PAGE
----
Before The Pretty One even gets to its ludicrous premise, it makes zero sense. Who’s the pretty one: Ashley or Mary-Kate Olsen? Tyler or Cameron Winklevoss? A movie about two sisters, one of whom is allegedly an ugly duckling, ideally should not involve identical twins, but that’s the setup here: Laurel (Zoe Kazan) and Audrey (also Zoe Kazan) were born just two minutes apart, yet the former resembles a Quaker, while the latter looks ready to step onto a runway. Arnold Schwarzenegger and Danny DeVito made only slightly less credible twins.
This patent absurdity is necessary to kickstart the film’s weirdly repugnant plot, which sees Laurel—the not-so-pretty one—adopting Audrey’s identity after they’re both involved in a car accident, which Audrey doesn't survive. Because Audrey had just dragged Laurel to the hairdresser’s for a makeover, the sisters actually did look identical at the time of the crash, unbeknownst to anyone else; conveniently, Audrey’s body was burned beyond recognition, so her family just assumes Laurel is Audrey. And since Laurel has always felt like a loser—an insecurity reinforced by the apparent lack of genuine sorrow at “her” funeral—she chooses not to correct the error. Instead, she moves into Audrey’s big-city duplex, takes over her job as a real-estate agent, and embarks on a romance with the tenant next door, Basel (New Girl’s Jake Johnson, who apparently only works with Zooeys and Zoes).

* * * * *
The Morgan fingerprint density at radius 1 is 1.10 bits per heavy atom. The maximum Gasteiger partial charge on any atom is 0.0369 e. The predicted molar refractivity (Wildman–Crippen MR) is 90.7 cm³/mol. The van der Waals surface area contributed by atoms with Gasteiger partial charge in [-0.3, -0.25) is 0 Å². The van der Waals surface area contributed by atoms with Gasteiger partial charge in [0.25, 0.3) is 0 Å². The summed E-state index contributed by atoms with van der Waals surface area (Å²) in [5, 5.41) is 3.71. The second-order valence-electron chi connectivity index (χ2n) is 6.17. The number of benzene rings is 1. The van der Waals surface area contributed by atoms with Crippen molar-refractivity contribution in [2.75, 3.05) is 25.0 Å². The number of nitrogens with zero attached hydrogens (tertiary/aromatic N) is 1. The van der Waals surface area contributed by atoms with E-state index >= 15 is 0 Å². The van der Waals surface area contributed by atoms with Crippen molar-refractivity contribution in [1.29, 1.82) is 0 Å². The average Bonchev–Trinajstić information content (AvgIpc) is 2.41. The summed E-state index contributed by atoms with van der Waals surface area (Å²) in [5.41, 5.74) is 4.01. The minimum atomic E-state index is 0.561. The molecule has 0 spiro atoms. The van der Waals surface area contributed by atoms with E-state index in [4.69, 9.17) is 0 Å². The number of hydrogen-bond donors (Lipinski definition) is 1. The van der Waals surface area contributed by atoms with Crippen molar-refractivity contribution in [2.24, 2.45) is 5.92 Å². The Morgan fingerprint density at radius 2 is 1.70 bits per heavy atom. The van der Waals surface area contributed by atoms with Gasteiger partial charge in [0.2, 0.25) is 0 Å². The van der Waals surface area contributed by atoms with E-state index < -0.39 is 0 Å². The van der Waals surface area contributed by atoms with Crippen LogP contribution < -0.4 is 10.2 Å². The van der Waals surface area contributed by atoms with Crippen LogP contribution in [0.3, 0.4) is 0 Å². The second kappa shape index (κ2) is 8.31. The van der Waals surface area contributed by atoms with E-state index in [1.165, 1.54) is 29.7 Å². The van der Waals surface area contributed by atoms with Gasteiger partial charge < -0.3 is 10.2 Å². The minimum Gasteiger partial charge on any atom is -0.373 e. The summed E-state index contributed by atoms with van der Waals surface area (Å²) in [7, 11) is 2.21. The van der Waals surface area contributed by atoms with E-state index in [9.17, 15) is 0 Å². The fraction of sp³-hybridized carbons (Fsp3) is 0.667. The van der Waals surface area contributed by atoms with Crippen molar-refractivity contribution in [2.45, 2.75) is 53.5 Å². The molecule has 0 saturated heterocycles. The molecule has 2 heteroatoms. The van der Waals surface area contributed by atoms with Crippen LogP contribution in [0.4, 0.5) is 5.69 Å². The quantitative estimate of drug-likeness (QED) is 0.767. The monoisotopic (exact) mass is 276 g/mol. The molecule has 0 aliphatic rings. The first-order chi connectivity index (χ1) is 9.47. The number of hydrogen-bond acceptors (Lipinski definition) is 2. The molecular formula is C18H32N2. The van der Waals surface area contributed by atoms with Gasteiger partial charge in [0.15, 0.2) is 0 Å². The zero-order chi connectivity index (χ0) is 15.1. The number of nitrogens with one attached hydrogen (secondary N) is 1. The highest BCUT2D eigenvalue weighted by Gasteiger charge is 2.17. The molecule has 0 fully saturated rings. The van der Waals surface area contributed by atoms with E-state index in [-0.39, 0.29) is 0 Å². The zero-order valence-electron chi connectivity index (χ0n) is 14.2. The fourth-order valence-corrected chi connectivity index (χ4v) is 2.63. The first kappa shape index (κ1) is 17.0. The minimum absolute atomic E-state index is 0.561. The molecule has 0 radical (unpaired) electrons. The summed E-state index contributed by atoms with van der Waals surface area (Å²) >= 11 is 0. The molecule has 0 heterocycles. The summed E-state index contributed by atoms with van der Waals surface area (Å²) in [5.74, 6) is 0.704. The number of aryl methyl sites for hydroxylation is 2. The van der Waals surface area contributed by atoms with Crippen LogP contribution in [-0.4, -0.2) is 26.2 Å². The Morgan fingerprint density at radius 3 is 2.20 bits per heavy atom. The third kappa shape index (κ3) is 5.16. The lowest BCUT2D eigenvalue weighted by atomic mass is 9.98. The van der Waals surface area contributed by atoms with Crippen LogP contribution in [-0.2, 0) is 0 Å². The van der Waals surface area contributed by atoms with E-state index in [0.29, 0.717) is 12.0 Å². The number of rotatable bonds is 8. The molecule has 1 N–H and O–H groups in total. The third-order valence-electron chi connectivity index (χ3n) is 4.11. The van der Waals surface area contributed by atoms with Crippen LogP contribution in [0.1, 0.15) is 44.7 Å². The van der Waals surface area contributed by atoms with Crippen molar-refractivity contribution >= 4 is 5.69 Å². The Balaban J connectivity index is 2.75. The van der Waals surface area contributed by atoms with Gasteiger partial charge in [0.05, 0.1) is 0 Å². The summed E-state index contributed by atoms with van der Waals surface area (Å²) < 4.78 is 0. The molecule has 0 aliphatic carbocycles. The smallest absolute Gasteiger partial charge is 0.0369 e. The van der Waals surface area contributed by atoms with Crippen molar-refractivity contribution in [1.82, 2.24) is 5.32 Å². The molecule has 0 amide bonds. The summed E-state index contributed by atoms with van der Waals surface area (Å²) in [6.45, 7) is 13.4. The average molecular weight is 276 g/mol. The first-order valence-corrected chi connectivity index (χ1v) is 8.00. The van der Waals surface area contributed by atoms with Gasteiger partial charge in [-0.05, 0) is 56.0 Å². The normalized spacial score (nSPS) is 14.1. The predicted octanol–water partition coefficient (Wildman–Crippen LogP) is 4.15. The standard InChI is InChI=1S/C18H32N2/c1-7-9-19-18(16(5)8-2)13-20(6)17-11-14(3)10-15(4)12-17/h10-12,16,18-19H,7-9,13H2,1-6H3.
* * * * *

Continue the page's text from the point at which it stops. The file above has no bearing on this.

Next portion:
Kazan is such a terrific actress that she inadvertently makes this scenario even less believable than it would be otherwise—her performances as Laurel and Audrey are so distinct that it’s immediately apparent which one survived the accident, even though writer-director Jenée LaMarque cuts straight from the impact to Kazan in a generic hospital gown, with no visual clues about her identity. Yet not even her loving father (John Carroll Lynch; Norm in Fargo) seems to recognize the difference, rationalizing “Audrey”’s unusual demeanor as post-traumatic shock. Meanwhile, Audrey’s friends and coworkers are all surprised by her sudden sweetness and sensitivity. (In keeping with cliché, the pretty one was kind of a bitch.) Even Basel, whom the real Audrey treated with unceasing contempt, and was trying to evict just before her death, doesn’t seem fazed by this woman’s abrupt romantic interest in him.
All in all, The Pretty One is too lightweight to justify such a disturbing act of reinvention—there’s even a self-conscious cover of “It Might Be You,” Tootsie’s theme song, over the end credits. But nobody died in Tootsie, nor was anyone deliberately misled into thinking a loved one had died. That’s some serious shit, and it can’t be lightly glossed over to secure a happy ending.